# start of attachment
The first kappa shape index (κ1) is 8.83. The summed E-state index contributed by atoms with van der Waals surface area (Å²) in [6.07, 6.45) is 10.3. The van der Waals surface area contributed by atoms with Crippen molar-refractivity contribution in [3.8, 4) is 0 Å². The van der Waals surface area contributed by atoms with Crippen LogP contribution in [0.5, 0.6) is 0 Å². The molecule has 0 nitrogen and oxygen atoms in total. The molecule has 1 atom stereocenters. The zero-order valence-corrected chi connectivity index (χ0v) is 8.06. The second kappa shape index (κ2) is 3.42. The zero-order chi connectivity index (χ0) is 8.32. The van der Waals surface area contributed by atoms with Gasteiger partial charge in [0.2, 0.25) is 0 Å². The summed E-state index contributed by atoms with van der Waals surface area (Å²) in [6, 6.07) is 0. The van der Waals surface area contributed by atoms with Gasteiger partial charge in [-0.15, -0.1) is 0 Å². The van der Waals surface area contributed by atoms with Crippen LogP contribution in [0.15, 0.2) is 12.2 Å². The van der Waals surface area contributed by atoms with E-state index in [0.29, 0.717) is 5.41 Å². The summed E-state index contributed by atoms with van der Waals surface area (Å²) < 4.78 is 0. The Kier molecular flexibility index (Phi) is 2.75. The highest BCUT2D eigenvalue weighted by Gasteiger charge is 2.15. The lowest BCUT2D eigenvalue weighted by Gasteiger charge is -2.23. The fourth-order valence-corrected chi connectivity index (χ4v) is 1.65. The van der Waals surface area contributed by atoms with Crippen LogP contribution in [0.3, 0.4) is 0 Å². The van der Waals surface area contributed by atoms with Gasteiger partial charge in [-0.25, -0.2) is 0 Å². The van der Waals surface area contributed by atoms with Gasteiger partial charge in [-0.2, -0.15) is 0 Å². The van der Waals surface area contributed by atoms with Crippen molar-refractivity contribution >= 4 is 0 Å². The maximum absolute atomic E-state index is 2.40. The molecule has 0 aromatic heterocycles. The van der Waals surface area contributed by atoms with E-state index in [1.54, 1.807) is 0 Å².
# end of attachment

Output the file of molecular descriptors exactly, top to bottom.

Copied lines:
The first kappa shape index (κ1) is 8.83. The summed E-state index contributed by atoms with van der Waals surface area (Å²) in [6.07, 6.45) is 10.3. The van der Waals surface area contributed by atoms with Crippen molar-refractivity contribution in [3.8, 4) is 0 Å². The van der Waals surface area contributed by atoms with Crippen LogP contribution in [0.5, 0.6) is 0 Å². The molecule has 0 nitrogen and oxygen atoms in total. The molecule has 1 atom stereocenters. The zero-order valence-corrected chi connectivity index (χ0v) is 8.06. The second kappa shape index (κ2) is 3.42. The zero-order chi connectivity index (χ0) is 8.32. The van der Waals surface area contributed by atoms with Gasteiger partial charge in [0.2, 0.25) is 0 Å². The summed E-state index contributed by atoms with van der Waals surface area (Å²) in [6, 6.07) is 0. The van der Waals surface area contributed by atoms with Gasteiger partial charge in [-0.15, -0.1) is 0 Å². The van der Waals surface area contributed by atoms with Crippen LogP contribution in [0.15, 0.2) is 12.2 Å². The van der Waals surface area contributed by atoms with E-state index in [0.29, 0.717) is 5.41 Å². The summed E-state index contributed by atoms with van der Waals surface area (Å²) < 4.78 is 0. The Kier molecular flexibility index (Phi) is 2.75. The highest BCUT2D eigenvalue weighted by Gasteiger charge is 2.15. The lowest BCUT2D eigenvalue weighted by Gasteiger charge is -2.23. The fourth-order valence-corrected chi connectivity index (χ4v) is 1.65. The van der Waals surface area contributed by atoms with Crippen LogP contribution in [0.3, 0.4) is 0 Å². The van der Waals surface area contributed by atoms with Gasteiger partial charge in [-0.25, -0.2) is 0 Å². The van der Waals surface area contributed by atoms with Gasteiger partial charge in [-0.2, -0.15) is 0 Å². The van der Waals surface area contributed by atoms with Crippen molar-refractivity contribution >= 4 is 0 Å². The maximum absolute atomic E-state index is 2.40. The molecule has 0 aromatic heterocycles. The van der Waals surface area contributed by atoms with E-state index in [1.54, 1.807) is 0 Å².